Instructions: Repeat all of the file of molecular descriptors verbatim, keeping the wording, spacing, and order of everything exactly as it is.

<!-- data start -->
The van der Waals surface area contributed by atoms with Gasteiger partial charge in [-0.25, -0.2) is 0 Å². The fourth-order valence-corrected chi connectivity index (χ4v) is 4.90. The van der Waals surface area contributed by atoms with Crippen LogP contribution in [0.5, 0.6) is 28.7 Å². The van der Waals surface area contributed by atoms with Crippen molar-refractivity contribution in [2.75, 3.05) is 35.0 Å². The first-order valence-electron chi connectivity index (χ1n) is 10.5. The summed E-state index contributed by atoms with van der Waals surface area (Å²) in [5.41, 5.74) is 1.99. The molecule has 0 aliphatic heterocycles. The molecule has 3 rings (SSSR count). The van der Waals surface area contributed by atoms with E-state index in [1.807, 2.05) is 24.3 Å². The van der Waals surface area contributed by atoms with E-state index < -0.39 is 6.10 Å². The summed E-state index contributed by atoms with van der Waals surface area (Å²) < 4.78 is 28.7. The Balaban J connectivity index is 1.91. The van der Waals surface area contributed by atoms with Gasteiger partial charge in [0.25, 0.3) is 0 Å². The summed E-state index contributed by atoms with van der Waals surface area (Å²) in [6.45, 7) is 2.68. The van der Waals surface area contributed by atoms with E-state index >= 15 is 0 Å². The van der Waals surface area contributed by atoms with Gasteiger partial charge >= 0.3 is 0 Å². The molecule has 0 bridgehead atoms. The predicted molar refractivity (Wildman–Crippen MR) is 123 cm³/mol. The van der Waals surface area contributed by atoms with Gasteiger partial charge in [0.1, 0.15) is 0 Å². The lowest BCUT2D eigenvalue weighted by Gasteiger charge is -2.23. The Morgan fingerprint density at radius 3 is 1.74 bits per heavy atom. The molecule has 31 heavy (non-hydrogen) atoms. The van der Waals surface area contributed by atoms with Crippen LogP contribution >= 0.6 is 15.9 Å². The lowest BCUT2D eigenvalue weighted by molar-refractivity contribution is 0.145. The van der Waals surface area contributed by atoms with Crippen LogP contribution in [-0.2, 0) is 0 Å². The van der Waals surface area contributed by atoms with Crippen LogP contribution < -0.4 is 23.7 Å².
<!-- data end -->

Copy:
The van der Waals surface area contributed by atoms with Gasteiger partial charge in [-0.25, -0.2) is 0 Å². The fourth-order valence-corrected chi connectivity index (χ4v) is 4.90. The van der Waals surface area contributed by atoms with Crippen LogP contribution in [0.5, 0.6) is 28.7 Å². The van der Waals surface area contributed by atoms with Crippen molar-refractivity contribution in [2.75, 3.05) is 35.0 Å². The first-order valence-electron chi connectivity index (χ1n) is 10.5. The summed E-state index contributed by atoms with van der Waals surface area (Å²) in [5.41, 5.74) is 1.99. The molecule has 0 aliphatic heterocycles. The molecule has 3 rings (SSSR count). The van der Waals surface area contributed by atoms with E-state index in [1.807, 2.05) is 24.3 Å². The van der Waals surface area contributed by atoms with E-state index < -0.39 is 6.10 Å². The summed E-state index contributed by atoms with van der Waals surface area (Å²) < 4.78 is 28.7. The Balaban J connectivity index is 1.91. The van der Waals surface area contributed by atoms with Gasteiger partial charge in [0.25, 0.3) is 0 Å². The summed E-state index contributed by atoms with van der Waals surface area (Å²) in [6.45, 7) is 2.68. The van der Waals surface area contributed by atoms with E-state index >= 15 is 0 Å². The van der Waals surface area contributed by atoms with Gasteiger partial charge >= 0.3 is 0 Å². The molecule has 0 bridgehead atoms. The predicted molar refractivity (Wildman–Crippen MR) is 123 cm³/mol. The van der Waals surface area contributed by atoms with Gasteiger partial charge in [0.1, 0.15) is 0 Å². The lowest BCUT2D eigenvalue weighted by Gasteiger charge is -2.23. The Morgan fingerprint density at radius 3 is 1.74 bits per heavy atom. The molecule has 31 heavy (non-hydrogen) atoms. The van der Waals surface area contributed by atoms with Crippen LogP contribution >= 0.6 is 15.9 Å². The lowest BCUT2D eigenvalue weighted by molar-refractivity contribution is 0.145. The van der Waals surface area contributed by atoms with Crippen LogP contribution in [-0.2, 0) is 0 Å². The van der Waals surface area contributed by atoms with Crippen LogP contribution < -0.4 is 23.7 Å².